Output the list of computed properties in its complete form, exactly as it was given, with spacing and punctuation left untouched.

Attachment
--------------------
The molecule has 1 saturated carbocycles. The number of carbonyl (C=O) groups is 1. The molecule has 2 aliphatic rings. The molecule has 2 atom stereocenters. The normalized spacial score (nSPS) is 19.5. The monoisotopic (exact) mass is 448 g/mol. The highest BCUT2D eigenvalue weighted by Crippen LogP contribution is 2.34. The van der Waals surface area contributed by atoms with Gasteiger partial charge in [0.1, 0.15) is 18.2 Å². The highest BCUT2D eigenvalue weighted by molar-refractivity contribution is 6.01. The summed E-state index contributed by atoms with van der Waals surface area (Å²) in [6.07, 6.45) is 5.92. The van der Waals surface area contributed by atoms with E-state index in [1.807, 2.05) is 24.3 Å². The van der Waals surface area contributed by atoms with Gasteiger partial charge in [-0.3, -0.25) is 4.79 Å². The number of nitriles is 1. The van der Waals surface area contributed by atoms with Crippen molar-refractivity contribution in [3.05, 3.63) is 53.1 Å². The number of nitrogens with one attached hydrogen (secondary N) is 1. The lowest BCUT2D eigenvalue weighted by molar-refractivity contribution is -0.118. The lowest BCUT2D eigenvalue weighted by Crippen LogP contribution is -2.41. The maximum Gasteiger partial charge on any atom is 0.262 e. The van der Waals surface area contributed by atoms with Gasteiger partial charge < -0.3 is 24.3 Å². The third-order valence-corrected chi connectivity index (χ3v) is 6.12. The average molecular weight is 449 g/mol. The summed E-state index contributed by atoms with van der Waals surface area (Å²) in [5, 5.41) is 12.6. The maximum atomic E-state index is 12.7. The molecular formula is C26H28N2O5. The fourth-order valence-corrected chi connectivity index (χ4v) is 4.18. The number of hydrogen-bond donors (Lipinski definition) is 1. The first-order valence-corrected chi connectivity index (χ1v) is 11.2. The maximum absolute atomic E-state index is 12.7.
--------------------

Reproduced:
The molecule has 1 saturated carbocycles. The number of carbonyl (C=O) groups is 1. The molecule has 2 aliphatic rings. The molecule has 2 atom stereocenters. The normalized spacial score (nSPS) is 19.5. The monoisotopic (exact) mass is 448 g/mol. The highest BCUT2D eigenvalue weighted by Crippen LogP contribution is 2.34. The van der Waals surface area contributed by atoms with Gasteiger partial charge in [0.1, 0.15) is 18.2 Å². The highest BCUT2D eigenvalue weighted by molar-refractivity contribution is 6.01. The summed E-state index contributed by atoms with van der Waals surface area (Å²) in [6.07, 6.45) is 5.92. The van der Waals surface area contributed by atoms with E-state index in [1.807, 2.05) is 24.3 Å². The van der Waals surface area contributed by atoms with Gasteiger partial charge in [-0.3, -0.25) is 4.79 Å². The number of nitriles is 1. The van der Waals surface area contributed by atoms with Crippen molar-refractivity contribution in [3.05, 3.63) is 53.1 Å². The number of nitrogens with one attached hydrogen (secondary N) is 1. The lowest BCUT2D eigenvalue weighted by molar-refractivity contribution is -0.118. The lowest BCUT2D eigenvalue weighted by Crippen LogP contribution is -2.41. The maximum Gasteiger partial charge on any atom is 0.262 e. The van der Waals surface area contributed by atoms with Gasteiger partial charge < -0.3 is 24.3 Å². The third-order valence-corrected chi connectivity index (χ3v) is 6.12. The average molecular weight is 449 g/mol. The summed E-state index contributed by atoms with van der Waals surface area (Å²) in [5, 5.41) is 12.6. The maximum atomic E-state index is 12.7. The molecular formula is C26H28N2O5. The fourth-order valence-corrected chi connectivity index (χ4v) is 4.18. The number of hydrogen-bond donors (Lipinski definition) is 1. The first-order valence-corrected chi connectivity index (χ1v) is 11.2. The maximum absolute atomic E-state index is 12.7.